Why creating 'peak' moments at work to fuel employee engagement and wellbeing is so important
Research shows that reward professionals need to focus on the personal, every day, career-defining, micro-experiences that shape life at work, rather than on high impact but low frequency experiences, such as the once or twice-a-year HR initiative. But surely this is more easily said than done? After all, HR can’t be everywhere at once, influencing every employee interaction throughout the day. The key is to recognise the importance of micro-experiences, such as emails and one-to-ones, but look to create regular ‘peak’ moments at work. Workplace cultures that provide positive or ‘peak’ employee experiences have highly engaged employees with a greater sense of wellbeing.
The majority (92%) of workers describe their employee experience as their “everyday” experience – the countless day-to-day workplace encounters that influence how staff feel and behave. Leaders with a strong and healthy culture can, in some part, influence these day-to-day experiences, however creating memorable and very positive ‘peak’ experiences can have the greatest impact.
Workplaces that provide ‘peak’ moments (instances that are joyful and energising) are 13 times more likely to have highly engaged employees and are three times less likely to have employees experiencing moderate to severe burnout. In fact, a single ‘peak’ experience at work, such as receiving a piece of recognition, has a positive impact of about four weeks on an employee’s perspective of their company, helping to counteract any negative or ‘valley’ experiences an employee may encounter.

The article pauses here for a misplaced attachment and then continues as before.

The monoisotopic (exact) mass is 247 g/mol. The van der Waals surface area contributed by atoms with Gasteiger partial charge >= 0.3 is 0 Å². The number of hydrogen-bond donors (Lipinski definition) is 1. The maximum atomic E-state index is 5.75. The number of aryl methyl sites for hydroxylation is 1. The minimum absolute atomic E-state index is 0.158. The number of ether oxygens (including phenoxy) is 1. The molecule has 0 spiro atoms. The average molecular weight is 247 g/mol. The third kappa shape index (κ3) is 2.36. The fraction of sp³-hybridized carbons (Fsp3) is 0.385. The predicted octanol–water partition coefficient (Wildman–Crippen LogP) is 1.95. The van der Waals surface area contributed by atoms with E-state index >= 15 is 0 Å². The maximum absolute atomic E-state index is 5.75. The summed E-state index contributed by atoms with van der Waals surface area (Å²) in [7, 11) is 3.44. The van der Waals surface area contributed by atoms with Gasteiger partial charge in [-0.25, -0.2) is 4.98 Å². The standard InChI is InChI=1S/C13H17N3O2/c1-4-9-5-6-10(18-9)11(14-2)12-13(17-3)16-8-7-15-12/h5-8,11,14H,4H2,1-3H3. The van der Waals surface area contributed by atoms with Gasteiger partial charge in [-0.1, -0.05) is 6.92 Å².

Here are our top tips to create impactful ‘peak’ employee moments and reduce the number of negative ‘valley’ experiences.
Treat employees as individuals
Everyone is different and must be treated as such. By getting to know every employee, including their likes and dislikes and what makes them tick, will allow leaders to create valuable connections which will inevitably lead to more positive employee experiences.
Although sometimes viewed negatively, when done well, the one-to-one is key for better understanding employees, gaining valuable feedback, addressing any workplace issues and giving out recognition.
Be on burnout alert
Employee burnout is impacting 79% of employees in some form or other, and so leaders must look for signs of burnout among their teams. Consider how aspects of the company’s leadership style or culture might be depleting employees of their energy and enthusiasm, and try to address these quickly. Also consider how to positively impact staff wellbeing such as through showing gratitude or providing staff with new and exciting development opportunities.
Ensure psychological safety
Ensure leaders look to mitigate any circumstance that might make an employee feel psychologically unsafe. After all, if any employee feels isolated, unsupported and psychologically unsafe at their place of work, it’ll be very difficult for them to experience a ‘peak’ moment.
Make recognition part of the fabric of the company
Ensure showing appreciation and giving out recognition is part of the day-to-day workplace culture. Also, train leaders on the importance of recognition, its positive impacts and how to give it out effectively.
Encourage active listening
Actively listen to understand people. Don’t just ask for feedback by ‘ticking a box’ or employees will feel they don’t have a voice and their opinion doesn’t matter.
Be leadership savvy
The best, most inspiring leaders collaborate, provide mentorship, display humility and support their teams. By encouraging a model of shared leadership, this creates the foundations for positive employee experiences.
The employee experience has become a major focus for organisations worldwide, and far from being ‘intangible’, leaders and HR professionals alike can influence it considerably. By focusing on creating ‘peak’ moments on a regular basis, and taking the employee’s point of view rather than a top-down approach, organisations will fuel high levels of engagement and a strong sense of wellbeing.
All statistics and research findings in this article are taken from The O.C Tanner Institute’s 2020 Global Culture Report.
The author is Robert Ordever, MD of O.C Tanner Europe.
This article is provided by O.C Tanner Europe.
In partnership with O.C. Tanner
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